Larry Lee came close to death when a bloodclot lodged in his brain last year while walking his dog in rural Minnesota. Since his local hospital lacked the expertise to deal with the problem, it turned to the renowned Mayo Clinic. From a computer console at Mayo’sFinancial Times Newspaper Logo campus 65 miles away, a neurologist appeared via teleconference, took control of a robotic camera to examine Mr. Lee and shepherded the local team’s efforts to bust the clot…“We could see 10 years ago that healthcare was going to go through a period of great change,” says John Noseworthy, chief executive of Mayo. “So we said: ‘Let’s digitize our knowledge, digitize our work, knit together like-minded institutions and connect with them electronically’.”

The Reach: The Financial Times has a combined paid print and digital circulation of 690,000.

Context: Mayo’s Stroke Telemedicine Program allows stroke specialists to remotely evaluate people who’ve had acute strokes and make diagnoses and treatment recommendations working with emergency medicine doctors at other sites. Having a prompt neurological evaluation increases the possibility that a patient will receive clot-dissolving therapies or other interventions in time to reduce disability and death from stroke. The program began in Arizona, and now is represented nationally, with hubs in Arizona, Florida and Minnesota that serve more than 20 health care institutions in seven states. To read more about Larry Lee's story and the role his dog had in saving his life, go to Mayo Clinic's In the Loop.

Public Affairs Contact: Duska Anastasijevic

 

Twin Cities Business
Fortune: Mayo Clinic Among Top 25 Cos. With Most Openings

Job seekers looking to find employment with a top-notch company need not look very far: the Rochester-based Mayo Clinic is Twin Cities Business Magazine Logoamong the nation’s best places to work—and they’re hiring—according to Fortune. The state’s largest private employer, based out of Rochester, was named among the 25 best companies hiring (it ranked 73rd overall on Fortune’s “2015 Best Companies” list) and has nearly 2,000 openings available across southeast and southern Minnesota.

Reach: Twin Cities Business is a monthly business magazine with a circulation of more than 30,000 and more than 74,000 readers. The magazine also posts daily business news on its website.

Context: Fortune magazine named Mayo Clinic to its list of the “100 Best Companies  to Work For” in 2015. This is Mayo’s 12th consecutive year on the magazine’s annual compilation of companies that rate high with employees. The list ranks Mayo Clinic 73 overall among the top 100 companies. “We congratulate our employees for earning Mayo Clinic this distinction,” says John H. Noseworthy, M.D., president and CEO of Mayo Clinic. “We hope they take great pride in this ‘100 Best’ national recognition.” More information can be found on Mayo Clinic News Network.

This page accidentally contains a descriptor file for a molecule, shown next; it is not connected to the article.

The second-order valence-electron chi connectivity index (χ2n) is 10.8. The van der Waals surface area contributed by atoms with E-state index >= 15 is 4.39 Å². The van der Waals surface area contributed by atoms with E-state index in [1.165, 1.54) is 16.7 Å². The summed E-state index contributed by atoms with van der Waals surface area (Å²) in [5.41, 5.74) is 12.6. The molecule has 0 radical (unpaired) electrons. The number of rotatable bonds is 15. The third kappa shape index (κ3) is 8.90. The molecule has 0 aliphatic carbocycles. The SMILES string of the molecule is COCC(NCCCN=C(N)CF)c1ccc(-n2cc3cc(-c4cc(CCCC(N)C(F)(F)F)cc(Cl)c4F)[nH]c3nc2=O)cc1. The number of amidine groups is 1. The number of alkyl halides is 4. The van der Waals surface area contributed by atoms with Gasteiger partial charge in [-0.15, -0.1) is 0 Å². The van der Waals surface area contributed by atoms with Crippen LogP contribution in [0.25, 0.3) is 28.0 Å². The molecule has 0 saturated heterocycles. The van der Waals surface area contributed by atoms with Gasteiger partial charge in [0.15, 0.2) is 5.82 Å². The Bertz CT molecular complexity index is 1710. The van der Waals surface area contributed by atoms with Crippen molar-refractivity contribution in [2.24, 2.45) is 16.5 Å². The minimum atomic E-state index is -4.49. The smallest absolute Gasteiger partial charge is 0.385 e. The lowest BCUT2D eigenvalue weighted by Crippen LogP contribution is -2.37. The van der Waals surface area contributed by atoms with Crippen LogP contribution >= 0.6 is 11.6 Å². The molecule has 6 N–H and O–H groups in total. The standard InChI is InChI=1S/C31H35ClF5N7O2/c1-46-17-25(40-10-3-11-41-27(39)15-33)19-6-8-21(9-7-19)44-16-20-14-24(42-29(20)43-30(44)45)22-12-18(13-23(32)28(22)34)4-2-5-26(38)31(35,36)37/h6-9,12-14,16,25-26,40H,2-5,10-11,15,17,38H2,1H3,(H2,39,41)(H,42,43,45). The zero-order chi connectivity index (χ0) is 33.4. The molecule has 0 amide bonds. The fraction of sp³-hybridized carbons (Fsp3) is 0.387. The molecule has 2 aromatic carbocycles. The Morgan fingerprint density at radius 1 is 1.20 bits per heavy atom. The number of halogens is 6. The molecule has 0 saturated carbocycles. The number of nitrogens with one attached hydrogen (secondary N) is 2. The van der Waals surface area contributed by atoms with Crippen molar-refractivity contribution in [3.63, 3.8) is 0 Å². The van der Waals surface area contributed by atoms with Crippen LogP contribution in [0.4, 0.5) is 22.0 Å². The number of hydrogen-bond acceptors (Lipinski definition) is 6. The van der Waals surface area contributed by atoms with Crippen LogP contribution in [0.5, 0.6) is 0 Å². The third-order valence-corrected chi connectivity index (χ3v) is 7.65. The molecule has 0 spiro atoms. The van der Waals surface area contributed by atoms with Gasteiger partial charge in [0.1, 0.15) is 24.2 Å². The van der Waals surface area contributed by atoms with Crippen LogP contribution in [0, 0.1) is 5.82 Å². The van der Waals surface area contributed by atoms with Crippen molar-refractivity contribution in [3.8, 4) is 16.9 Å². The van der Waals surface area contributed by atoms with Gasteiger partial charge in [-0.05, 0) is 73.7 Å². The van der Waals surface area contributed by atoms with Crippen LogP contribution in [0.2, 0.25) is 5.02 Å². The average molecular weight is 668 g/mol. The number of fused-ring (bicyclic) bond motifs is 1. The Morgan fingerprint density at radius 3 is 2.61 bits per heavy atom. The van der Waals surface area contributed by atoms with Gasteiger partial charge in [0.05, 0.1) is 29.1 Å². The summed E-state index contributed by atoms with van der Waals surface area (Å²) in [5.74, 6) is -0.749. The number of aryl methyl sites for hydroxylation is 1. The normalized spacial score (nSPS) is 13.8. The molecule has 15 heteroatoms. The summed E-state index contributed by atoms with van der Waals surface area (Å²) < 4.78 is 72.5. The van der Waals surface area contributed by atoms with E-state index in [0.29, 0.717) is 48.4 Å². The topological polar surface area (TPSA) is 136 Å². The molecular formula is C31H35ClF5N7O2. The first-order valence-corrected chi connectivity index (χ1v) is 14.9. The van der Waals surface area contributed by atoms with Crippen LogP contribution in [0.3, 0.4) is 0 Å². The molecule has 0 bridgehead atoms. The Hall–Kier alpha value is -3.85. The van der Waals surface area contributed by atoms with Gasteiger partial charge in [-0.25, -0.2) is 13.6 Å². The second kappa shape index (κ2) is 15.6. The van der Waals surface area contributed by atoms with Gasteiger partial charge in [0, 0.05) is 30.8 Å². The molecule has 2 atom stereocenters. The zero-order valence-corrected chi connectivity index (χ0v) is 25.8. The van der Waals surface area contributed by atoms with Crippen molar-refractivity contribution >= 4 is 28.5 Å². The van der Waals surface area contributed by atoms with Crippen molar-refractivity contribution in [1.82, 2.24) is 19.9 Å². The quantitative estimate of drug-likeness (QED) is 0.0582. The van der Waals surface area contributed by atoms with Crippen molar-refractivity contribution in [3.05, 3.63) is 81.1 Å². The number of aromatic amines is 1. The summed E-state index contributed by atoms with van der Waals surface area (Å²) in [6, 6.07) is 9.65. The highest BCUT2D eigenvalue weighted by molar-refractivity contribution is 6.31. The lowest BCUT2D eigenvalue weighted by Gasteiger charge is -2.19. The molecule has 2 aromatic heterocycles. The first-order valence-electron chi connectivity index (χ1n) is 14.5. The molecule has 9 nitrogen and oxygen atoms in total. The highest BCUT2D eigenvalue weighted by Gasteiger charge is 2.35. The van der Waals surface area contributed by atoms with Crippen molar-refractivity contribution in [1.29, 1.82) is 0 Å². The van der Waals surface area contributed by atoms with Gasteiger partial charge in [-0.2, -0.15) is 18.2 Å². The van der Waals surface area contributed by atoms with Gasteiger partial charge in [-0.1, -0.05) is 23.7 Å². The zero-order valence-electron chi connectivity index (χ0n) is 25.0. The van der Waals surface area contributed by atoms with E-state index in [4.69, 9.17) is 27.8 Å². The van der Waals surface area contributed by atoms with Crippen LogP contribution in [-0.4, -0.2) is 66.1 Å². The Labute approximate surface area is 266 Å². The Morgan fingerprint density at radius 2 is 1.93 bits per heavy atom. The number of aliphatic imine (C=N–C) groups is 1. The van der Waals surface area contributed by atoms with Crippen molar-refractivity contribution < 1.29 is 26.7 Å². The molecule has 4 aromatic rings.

Public Affairs Contact: Kelley Luckstein


Star Tribune
Risks, benefits weighed in JAMA study on valve replacement
By Joe Carlson

In the first analysis of mass commercial use of a new minimally invasive therapy for a narrowed heart valve, researchers reported Tuesday that nearly 24 percent of patients died within a year of treatment...
“Transcatheter aortic valve replacement has becomeStar Tribune Health newspaper logo transformational for patients who need a new valve and are at high risk for surgery or inoperable. But we have been lacking long-term data for this group of patients who are considering this procedure,” said a statement from Dr. David Holmes Jr., the interventional cardiologist at the Mayo Clinic who was lead author of the study in the Journal of the American Medical Association.

Reach: The Star Tribune Sunday circulation is 518,745 copies and weekday circulation is 300,277. The Star Tribune is the state’s largest newspaper and ranks 16th nationally in circulation.

Additional Coverage: Forbes

Context: Study results of one-year data for more than 12,000 patients who had transcatheter aortic valve replacement (TAVR) in the United States show an overall one-year death rate of 23.7 percent and a stroke rate of 4.1 percent, according to a study published in the March 10 issue of JAMA. “Transcatheter aortic valve replacement has become transformational for patients who need a new valve and are at high-risk for surgery or inoperable. But we have been lacking long-term data for this group of patients who are considering this procedure,” says study lead authorDavid R. Holmes, Jr., M.D., a Mayo Clinic interventional cardiologist. “Before this study, we only had 30-day information. This is a milestone and will help us better guide patients and learn as physicians.” More information about the study can be found on Mayo Clinic News Network.